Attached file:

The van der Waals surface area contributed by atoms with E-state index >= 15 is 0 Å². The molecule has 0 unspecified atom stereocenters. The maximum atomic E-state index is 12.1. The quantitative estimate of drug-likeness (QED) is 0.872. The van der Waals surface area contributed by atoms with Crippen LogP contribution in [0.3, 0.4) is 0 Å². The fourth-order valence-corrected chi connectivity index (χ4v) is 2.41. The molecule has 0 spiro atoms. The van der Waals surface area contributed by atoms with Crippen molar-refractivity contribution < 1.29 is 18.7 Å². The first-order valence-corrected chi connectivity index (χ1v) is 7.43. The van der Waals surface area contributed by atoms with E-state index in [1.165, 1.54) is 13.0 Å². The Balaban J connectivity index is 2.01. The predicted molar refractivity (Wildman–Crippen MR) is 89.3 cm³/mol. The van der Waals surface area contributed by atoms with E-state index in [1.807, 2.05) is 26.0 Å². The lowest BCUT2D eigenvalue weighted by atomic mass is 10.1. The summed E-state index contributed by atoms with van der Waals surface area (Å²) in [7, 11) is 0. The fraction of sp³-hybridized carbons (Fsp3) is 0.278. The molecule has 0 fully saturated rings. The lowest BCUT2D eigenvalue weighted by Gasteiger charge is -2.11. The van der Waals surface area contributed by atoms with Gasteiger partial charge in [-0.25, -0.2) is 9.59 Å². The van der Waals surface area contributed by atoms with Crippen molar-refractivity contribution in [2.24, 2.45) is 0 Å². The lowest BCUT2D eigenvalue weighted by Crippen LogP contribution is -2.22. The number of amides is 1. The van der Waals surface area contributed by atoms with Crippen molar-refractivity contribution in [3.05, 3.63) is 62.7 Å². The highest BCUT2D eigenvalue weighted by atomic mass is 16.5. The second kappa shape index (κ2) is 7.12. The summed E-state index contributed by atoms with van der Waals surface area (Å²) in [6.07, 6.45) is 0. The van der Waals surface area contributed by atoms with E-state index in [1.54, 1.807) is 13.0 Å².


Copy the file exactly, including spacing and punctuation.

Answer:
The van der Waals surface area contributed by atoms with E-state index >= 15 is 0 Å². The molecule has 0 unspecified atom stereocenters. The maximum atomic E-state index is 12.1. The quantitative estimate of drug-likeness (QED) is 0.872. The van der Waals surface area contributed by atoms with Crippen LogP contribution in [0.3, 0.4) is 0 Å². The fourth-order valence-corrected chi connectivity index (χ4v) is 2.41. The molecule has 0 spiro atoms. The van der Waals surface area contributed by atoms with Crippen molar-refractivity contribution < 1.29 is 18.7 Å². The first-order valence-corrected chi connectivity index (χ1v) is 7.43. The van der Waals surface area contributed by atoms with E-state index in [1.165, 1.54) is 13.0 Å². The Balaban J connectivity index is 2.01. The predicted molar refractivity (Wildman–Crippen MR) is 89.3 cm³/mol. The van der Waals surface area contributed by atoms with E-state index in [1.807, 2.05) is 26.0 Å². The lowest BCUT2D eigenvalue weighted by atomic mass is 10.1. The summed E-state index contributed by atoms with van der Waals surface area (Å²) in [7, 11) is 0. The fraction of sp³-hybridized carbons (Fsp3) is 0.278. The molecule has 0 fully saturated rings. The lowest BCUT2D eigenvalue weighted by Gasteiger charge is -2.11. The van der Waals surface area contributed by atoms with Gasteiger partial charge in [-0.25, -0.2) is 9.59 Å². The van der Waals surface area contributed by atoms with Crippen molar-refractivity contribution in [2.24, 2.45) is 0 Å². The lowest BCUT2D eigenvalue weighted by Crippen LogP contribution is -2.22. The number of amides is 1. The van der Waals surface area contributed by atoms with Crippen molar-refractivity contribution in [3.05, 3.63) is 62.7 Å². The highest BCUT2D eigenvalue weighted by atomic mass is 16.5. The second kappa shape index (κ2) is 7.12. The summed E-state index contributed by atoms with van der Waals surface area (Å²) in [6.07, 6.45) is 0. The van der Waals surface area contributed by atoms with E-state index in [1.54, 1.807) is 13.0 Å².